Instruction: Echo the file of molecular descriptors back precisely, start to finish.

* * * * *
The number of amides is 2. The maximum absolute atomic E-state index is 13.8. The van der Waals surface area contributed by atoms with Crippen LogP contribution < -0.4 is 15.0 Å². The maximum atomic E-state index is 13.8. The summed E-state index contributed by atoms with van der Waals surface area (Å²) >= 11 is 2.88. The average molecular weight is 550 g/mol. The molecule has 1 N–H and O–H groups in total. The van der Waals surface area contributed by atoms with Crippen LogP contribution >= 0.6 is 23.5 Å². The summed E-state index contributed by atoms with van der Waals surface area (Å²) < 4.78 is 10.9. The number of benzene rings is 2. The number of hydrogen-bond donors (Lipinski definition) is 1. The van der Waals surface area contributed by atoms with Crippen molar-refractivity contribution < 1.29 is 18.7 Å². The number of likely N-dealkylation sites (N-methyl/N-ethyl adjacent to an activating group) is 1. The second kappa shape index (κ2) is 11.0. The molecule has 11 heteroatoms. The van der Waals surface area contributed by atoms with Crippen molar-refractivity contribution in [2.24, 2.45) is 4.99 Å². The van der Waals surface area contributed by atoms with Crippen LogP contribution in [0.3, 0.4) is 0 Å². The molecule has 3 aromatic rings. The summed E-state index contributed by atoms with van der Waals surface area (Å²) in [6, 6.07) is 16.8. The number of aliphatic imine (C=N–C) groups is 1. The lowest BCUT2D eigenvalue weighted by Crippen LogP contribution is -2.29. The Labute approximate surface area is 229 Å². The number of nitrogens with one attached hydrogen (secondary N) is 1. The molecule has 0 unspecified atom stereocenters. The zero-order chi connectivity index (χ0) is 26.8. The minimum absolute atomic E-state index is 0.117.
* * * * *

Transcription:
The number of amides is 2. The maximum absolute atomic E-state index is 13.8. The van der Waals surface area contributed by atoms with Crippen LogP contribution < -0.4 is 15.0 Å². The maximum atomic E-state index is 13.8. The summed E-state index contributed by atoms with van der Waals surface area (Å²) >= 11 is 2.88. The average molecular weight is 550 g/mol. The molecule has 1 N–H and O–H groups in total. The van der Waals surface area contributed by atoms with Crippen LogP contribution >= 0.6 is 23.5 Å². The summed E-state index contributed by atoms with van der Waals surface area (Å²) < 4.78 is 10.9. The number of benzene rings is 2. The number of hydrogen-bond donors (Lipinski definition) is 1. The van der Waals surface area contributed by atoms with Crippen molar-refractivity contribution < 1.29 is 18.7 Å². The number of likely N-dealkylation sites (N-methyl/N-ethyl adjacent to an activating group) is 1. The second kappa shape index (κ2) is 11.0. The molecule has 11 heteroatoms. The van der Waals surface area contributed by atoms with Crippen molar-refractivity contribution in [2.24, 2.45) is 4.99 Å². The van der Waals surface area contributed by atoms with Crippen LogP contribution in [0.3, 0.4) is 0 Å². The molecule has 3 aromatic rings. The summed E-state index contributed by atoms with van der Waals surface area (Å²) in [6, 6.07) is 16.8. The number of aliphatic imine (C=N–C) groups is 1. The lowest BCUT2D eigenvalue weighted by Crippen LogP contribution is -2.29. The Labute approximate surface area is 229 Å². The number of nitrogens with one attached hydrogen (secondary N) is 1. The molecule has 0 unspecified atom stereocenters. The zero-order chi connectivity index (χ0) is 26.8. The minimum absolute atomic E-state index is 0.117.